Frustrated by dodgy, at-home haircuts? Fed up with endless Zoom quizzes? Pining after the cancelled festivals and celebrations? You need a release and Iceland is the perfect antidote.
With 49% of Americans feeling increasingly stressed, frustrated and tense due to the recent coronavirus-induced lockdown, Inspired by Iceland has launched Let It Out, a bespoke website that invites everyone to record their screams of frustration and have them released into Iceland’s beautiful, wide-open spaces.
For the next two weeks, people worldwide can visit https://lookslikeyouneediceland.com. to let it all out and, with Iceland’s uniquely spacious surroundings and seemingly endless landscapes, the only noises you’ll have to compete with are a nearby waterfall and the crashing waves of the ocean.
Inspired by the practice of ‘scream therapy’ and the fact that 42% of Americans say COVID restrictions make them want to scream, Let It Out will capture screams, yells and shouts from anyone, anywhere in the world and release them through speakers located in seven stunning and remote locations across the island.
From the peak of Festarfjall in Reykjanes Peninsula, the tranquil shores of Djúpivogur in East Iceland to the roaring Skógarfoss waterfall in the south, participants can choose from seven locations in Iceland where their scream is released before seeing and hearing it in real time via a live stream of screams.
Psychotherapist & Mental Health Specialist Zoe Aston comments “The events of this year mean most of us have experienced increased feelings of frustrations, fear, loneliness, anger or guilt, and we have all coped in different ways. Left with a backlog of emotion, we need to find healthy and effective ways of creating a release in order for us to move forward into our new normal. Using a scream as a way to release pent up emotion allows you to reconnect with yourself, hear your own voice and reclaim the power that is inside you. Releasing pent up emotion is not an invitation to attack, influence or express aggression; it is a way to become aware of your feelings and take a step towards being kind to yourself.”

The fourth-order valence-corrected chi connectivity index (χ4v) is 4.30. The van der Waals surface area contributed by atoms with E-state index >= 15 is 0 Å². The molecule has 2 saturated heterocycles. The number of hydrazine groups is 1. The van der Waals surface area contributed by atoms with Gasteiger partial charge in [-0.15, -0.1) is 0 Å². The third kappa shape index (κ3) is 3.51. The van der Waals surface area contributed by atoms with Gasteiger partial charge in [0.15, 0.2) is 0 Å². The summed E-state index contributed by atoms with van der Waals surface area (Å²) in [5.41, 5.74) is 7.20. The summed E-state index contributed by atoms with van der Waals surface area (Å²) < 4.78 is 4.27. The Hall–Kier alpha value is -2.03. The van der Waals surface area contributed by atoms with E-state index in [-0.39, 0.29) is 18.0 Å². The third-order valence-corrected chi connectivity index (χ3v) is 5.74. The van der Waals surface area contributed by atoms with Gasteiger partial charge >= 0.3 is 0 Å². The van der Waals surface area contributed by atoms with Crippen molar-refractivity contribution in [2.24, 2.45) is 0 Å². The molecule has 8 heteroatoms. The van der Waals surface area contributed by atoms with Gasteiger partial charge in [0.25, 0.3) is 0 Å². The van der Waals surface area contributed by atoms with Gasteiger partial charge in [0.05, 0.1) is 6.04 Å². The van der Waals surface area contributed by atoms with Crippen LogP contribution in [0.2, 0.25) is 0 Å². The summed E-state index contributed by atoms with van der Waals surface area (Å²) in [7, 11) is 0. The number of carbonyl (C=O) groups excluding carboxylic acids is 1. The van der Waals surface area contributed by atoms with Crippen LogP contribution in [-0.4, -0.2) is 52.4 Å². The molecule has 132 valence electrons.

Global research commissioned by Inspired by Iceland shows that lockdown has caused people a lot of frustration, leaving people across the world feeling bored (45%), more stressed than usual (40%) and reporting negative impact on their mental health (37%). While missing friends and family has been the main frustrations, others include missing our favourite bars and restaurants (36%), travelling abroad (27%) and exploring new places (17%).
Sigríður Dögg Guðmundsdóttir, Head of Visit Iceland stated “Across the world, people have been through a lot in the last few months. We empathise and want to do what we can to help people relieve their frustrations. In Iceland, we are lucky enough to have vast open spaces and beautiful nature that is the perfect place to let out frustrations. We feel this is just what the world needs. And when people are ready to resume traveling, they can come and experience it for themselves”
Iceland’s aim is to give the world a moment to Let It Out and release all the frustrations of lockdown as life begins to resume more normally. However, there is a light at the end of the tunnel. With some countries starting to welcome back visitors, almost a quarter will look to travel abroad this year – when safe to do so – with areas of beautiful, natural scenery top of the list (28%). With the biggest wilderness in Europe, Iceland offers all the space you need to feel renewed, without the crowds.
Þórdís Kolbrún Reykfjörð Gylfadóttir, Iceland’s Minister of Tourism, Industry and Innovation, comments “Whether you’re virtually visiting the country to scream into the vast, expansive landscapes or coming to see us in person, I am very excited to welcome the world to experience Iceland in this way. We all need a release after the last few months and I truly believe Iceland has everything you need to feel refreshed and reinvigorated.”
Iceland has achieved success against the COVID-19 pandemic through the use of targeted measures. This includes early and high-volume testing, effective tracing efforts, quarantining of at-risk individuals and isolation of confirmed cases.
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